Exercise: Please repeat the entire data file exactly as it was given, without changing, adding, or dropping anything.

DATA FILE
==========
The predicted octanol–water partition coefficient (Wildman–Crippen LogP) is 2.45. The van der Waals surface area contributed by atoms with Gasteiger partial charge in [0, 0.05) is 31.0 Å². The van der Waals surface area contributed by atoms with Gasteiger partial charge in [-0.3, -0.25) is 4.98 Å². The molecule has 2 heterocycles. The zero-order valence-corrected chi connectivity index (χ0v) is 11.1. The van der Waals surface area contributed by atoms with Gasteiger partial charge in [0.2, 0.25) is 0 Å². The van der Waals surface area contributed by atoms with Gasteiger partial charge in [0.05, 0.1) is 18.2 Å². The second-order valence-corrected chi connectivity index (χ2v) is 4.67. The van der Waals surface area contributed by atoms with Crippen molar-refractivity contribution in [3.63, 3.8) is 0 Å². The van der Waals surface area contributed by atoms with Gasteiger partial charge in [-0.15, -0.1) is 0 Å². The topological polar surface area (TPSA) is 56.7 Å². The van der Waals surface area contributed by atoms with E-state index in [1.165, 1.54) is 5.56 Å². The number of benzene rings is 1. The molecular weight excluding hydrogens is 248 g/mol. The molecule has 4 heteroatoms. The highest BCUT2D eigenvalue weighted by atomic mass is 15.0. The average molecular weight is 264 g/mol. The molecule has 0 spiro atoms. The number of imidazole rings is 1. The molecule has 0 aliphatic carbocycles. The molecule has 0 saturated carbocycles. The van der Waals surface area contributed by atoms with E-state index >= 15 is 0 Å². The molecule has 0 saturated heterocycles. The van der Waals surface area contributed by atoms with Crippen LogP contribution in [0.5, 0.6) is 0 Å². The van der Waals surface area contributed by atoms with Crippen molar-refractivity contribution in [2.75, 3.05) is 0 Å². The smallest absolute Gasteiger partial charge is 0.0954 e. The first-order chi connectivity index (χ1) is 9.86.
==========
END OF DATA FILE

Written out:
The predicted octanol–water partition coefficient (Wildman–Crippen LogP) is 2.45. The van der Waals surface area contributed by atoms with Gasteiger partial charge in [0, 0.05) is 31.0 Å². The van der Waals surface area contributed by atoms with Gasteiger partial charge in [-0.3, -0.25) is 4.98 Å². The molecule has 2 heterocycles. The zero-order valence-corrected chi connectivity index (χ0v) is 11.1. The van der Waals surface area contributed by atoms with Gasteiger partial charge in [0.2, 0.25) is 0 Å². The van der Waals surface area contributed by atoms with Gasteiger partial charge in [0.05, 0.1) is 18.2 Å². The second-order valence-corrected chi connectivity index (χ2v) is 4.67. The van der Waals surface area contributed by atoms with Crippen molar-refractivity contribution in [3.63, 3.8) is 0 Å². The van der Waals surface area contributed by atoms with Gasteiger partial charge in [-0.15, -0.1) is 0 Å². The topological polar surface area (TPSA) is 56.7 Å². The van der Waals surface area contributed by atoms with E-state index in [1.165, 1.54) is 5.56 Å². The number of benzene rings is 1. The molecular weight excluding hydrogens is 248 g/mol. The molecule has 4 heteroatoms. The highest BCUT2D eigenvalue weighted by atomic mass is 15.0. The average molecular weight is 264 g/mol. The molecule has 0 spiro atoms. The number of imidazole rings is 1. The molecule has 0 aliphatic carbocycles. The molecule has 0 saturated carbocycles. The van der Waals surface area contributed by atoms with E-state index >= 15 is 0 Å². The molecule has 0 saturated heterocycles. The van der Waals surface area contributed by atoms with Crippen LogP contribution in [0.5, 0.6) is 0 Å². The van der Waals surface area contributed by atoms with Crippen molar-refractivity contribution in [2.75, 3.05) is 0 Å². The smallest absolute Gasteiger partial charge is 0.0954 e. The first-order chi connectivity index (χ1) is 9.86.